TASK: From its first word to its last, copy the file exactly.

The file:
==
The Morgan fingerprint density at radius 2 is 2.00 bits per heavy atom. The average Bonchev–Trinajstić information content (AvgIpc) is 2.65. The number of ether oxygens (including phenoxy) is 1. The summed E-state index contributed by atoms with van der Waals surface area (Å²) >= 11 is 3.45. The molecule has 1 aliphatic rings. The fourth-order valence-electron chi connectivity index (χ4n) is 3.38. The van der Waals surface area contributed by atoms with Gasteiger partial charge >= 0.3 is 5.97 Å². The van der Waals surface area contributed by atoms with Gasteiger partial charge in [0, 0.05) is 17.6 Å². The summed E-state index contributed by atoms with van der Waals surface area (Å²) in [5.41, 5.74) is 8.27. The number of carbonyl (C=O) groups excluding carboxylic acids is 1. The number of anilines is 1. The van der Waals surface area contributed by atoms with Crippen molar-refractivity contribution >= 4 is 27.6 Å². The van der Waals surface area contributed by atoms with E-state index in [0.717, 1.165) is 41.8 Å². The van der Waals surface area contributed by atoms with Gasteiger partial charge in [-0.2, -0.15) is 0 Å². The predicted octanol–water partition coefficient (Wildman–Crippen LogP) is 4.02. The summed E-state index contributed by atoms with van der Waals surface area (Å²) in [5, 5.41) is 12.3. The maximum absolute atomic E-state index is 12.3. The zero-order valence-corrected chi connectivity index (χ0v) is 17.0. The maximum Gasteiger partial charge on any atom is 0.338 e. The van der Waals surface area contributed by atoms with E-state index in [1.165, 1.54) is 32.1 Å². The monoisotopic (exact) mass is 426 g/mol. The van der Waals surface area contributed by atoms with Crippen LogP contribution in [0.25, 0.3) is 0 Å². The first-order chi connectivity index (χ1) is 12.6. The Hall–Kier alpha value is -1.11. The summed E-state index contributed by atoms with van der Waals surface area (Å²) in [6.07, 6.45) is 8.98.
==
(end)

The Morgan fingerprint density at radius 2 is 2.00 bits per heavy atom. The average Bonchev–Trinajstić information content (AvgIpc) is 2.65. The number of ether oxygens (including phenoxy) is 1. The summed E-state index contributed by atoms with van der Waals surface area (Å²) >= 11 is 3.45. The molecule has 1 aliphatic rings. The fourth-order valence-electron chi connectivity index (χ4n) is 3.38. The van der Waals surface area contributed by atoms with Gasteiger partial charge >= 0.3 is 5.97 Å². The van der Waals surface area contributed by atoms with Gasteiger partial charge in [0, 0.05) is 17.6 Å². The summed E-state index contributed by atoms with van der Waals surface area (Å²) in [5.41, 5.74) is 8.27. The number of carbonyl (C=O) groups excluding carboxylic acids is 1. The number of anilines is 1. The van der Waals surface area contributed by atoms with Crippen molar-refractivity contribution >= 4 is 27.6 Å². The van der Waals surface area contributed by atoms with E-state index in [0.717, 1.165) is 41.8 Å². The van der Waals surface area contributed by atoms with Gasteiger partial charge in [-0.2, -0.15) is 0 Å². The predicted octanol–water partition coefficient (Wildman–Crippen LogP) is 4.02. The summed E-state index contributed by atoms with van der Waals surface area (Å²) in [5, 5.41) is 12.3. The maximum absolute atomic E-state index is 12.3. The zero-order valence-corrected chi connectivity index (χ0v) is 17.0. The maximum Gasteiger partial charge on any atom is 0.338 e. The van der Waals surface area contributed by atoms with E-state index in [1.165, 1.54) is 32.1 Å². The monoisotopic (exact) mass is 426 g/mol. The van der Waals surface area contributed by atoms with Crippen LogP contribution in [0.25, 0.3) is 0 Å². The first-order chi connectivity index (χ1) is 12.6. The Hall–Kier alpha value is -1.11. The summed E-state index contributed by atoms with van der Waals surface area (Å²) in [6.07, 6.45) is 8.98.